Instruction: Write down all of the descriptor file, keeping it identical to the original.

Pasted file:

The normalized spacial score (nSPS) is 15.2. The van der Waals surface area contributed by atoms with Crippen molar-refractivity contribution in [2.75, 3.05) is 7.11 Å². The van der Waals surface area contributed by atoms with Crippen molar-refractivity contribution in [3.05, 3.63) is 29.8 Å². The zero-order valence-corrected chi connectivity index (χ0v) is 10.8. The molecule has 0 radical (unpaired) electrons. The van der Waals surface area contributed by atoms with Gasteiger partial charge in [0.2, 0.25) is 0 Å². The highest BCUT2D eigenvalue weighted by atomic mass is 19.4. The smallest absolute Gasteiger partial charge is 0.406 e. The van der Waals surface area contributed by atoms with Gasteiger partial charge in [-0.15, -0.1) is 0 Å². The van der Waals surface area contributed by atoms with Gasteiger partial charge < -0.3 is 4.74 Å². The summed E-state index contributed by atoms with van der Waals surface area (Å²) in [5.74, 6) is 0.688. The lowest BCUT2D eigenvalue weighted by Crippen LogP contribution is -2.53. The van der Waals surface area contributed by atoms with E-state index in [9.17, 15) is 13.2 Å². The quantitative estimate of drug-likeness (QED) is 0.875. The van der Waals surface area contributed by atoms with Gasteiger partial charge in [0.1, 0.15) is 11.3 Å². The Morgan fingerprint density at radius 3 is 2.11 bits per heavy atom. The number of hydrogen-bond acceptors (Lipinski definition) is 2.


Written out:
The normalized spacial score (nSPS) is 15.2. The van der Waals surface area contributed by atoms with Crippen molar-refractivity contribution in [2.75, 3.05) is 7.11 Å². The van der Waals surface area contributed by atoms with Crippen molar-refractivity contribution in [3.05, 3.63) is 29.8 Å². The zero-order valence-corrected chi connectivity index (χ0v) is 10.8. The molecule has 0 radical (unpaired) electrons. The van der Waals surface area contributed by atoms with Gasteiger partial charge in [0.2, 0.25) is 0 Å². The highest BCUT2D eigenvalue weighted by atomic mass is 19.4. The smallest absolute Gasteiger partial charge is 0.406 e. The van der Waals surface area contributed by atoms with Gasteiger partial charge in [-0.15, -0.1) is 0 Å². The van der Waals surface area contributed by atoms with Gasteiger partial charge < -0.3 is 4.74 Å². The summed E-state index contributed by atoms with van der Waals surface area (Å²) in [5.74, 6) is 0.688. The lowest BCUT2D eigenvalue weighted by Crippen LogP contribution is -2.53. The van der Waals surface area contributed by atoms with E-state index in [9.17, 15) is 13.2 Å². The quantitative estimate of drug-likeness (QED) is 0.875. The van der Waals surface area contributed by atoms with Gasteiger partial charge in [0.1, 0.15) is 11.3 Å². The Morgan fingerprint density at radius 3 is 2.11 bits per heavy atom. The number of hydrogen-bond acceptors (Lipinski definition) is 2.